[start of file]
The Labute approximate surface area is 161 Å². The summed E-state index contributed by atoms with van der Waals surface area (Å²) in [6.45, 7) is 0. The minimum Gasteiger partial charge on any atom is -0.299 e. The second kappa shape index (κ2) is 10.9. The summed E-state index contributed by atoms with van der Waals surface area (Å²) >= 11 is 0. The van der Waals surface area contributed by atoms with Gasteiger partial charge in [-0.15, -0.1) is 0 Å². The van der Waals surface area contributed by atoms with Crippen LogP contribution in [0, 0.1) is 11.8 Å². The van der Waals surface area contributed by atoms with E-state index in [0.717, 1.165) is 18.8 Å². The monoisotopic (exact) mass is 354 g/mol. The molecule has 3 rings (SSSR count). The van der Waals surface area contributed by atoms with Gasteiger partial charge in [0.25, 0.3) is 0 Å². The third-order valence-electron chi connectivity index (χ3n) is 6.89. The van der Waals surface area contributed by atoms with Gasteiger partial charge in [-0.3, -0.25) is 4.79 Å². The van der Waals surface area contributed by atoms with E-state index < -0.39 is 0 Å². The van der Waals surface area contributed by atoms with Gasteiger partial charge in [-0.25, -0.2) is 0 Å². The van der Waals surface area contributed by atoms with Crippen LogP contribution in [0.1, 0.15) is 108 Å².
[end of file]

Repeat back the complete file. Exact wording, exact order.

The Labute approximate surface area is 161 Å². The summed E-state index contributed by atoms with van der Waals surface area (Å²) in [6.45, 7) is 0. The minimum Gasteiger partial charge on any atom is -0.299 e. The second kappa shape index (κ2) is 10.9. The summed E-state index contributed by atoms with van der Waals surface area (Å²) >= 11 is 0. The van der Waals surface area contributed by atoms with Gasteiger partial charge in [-0.15, -0.1) is 0 Å². The van der Waals surface area contributed by atoms with Crippen LogP contribution in [0, 0.1) is 11.8 Å². The van der Waals surface area contributed by atoms with E-state index in [0.717, 1.165) is 18.8 Å². The monoisotopic (exact) mass is 354 g/mol. The molecule has 3 rings (SSSR count). The van der Waals surface area contributed by atoms with Gasteiger partial charge in [0.25, 0.3) is 0 Å². The third-order valence-electron chi connectivity index (χ3n) is 6.89. The van der Waals surface area contributed by atoms with Gasteiger partial charge in [-0.3, -0.25) is 4.79 Å². The van der Waals surface area contributed by atoms with E-state index < -0.39 is 0 Å². The van der Waals surface area contributed by atoms with Gasteiger partial charge in [-0.25, -0.2) is 0 Å². The van der Waals surface area contributed by atoms with Crippen LogP contribution in [0.1, 0.15) is 108 Å².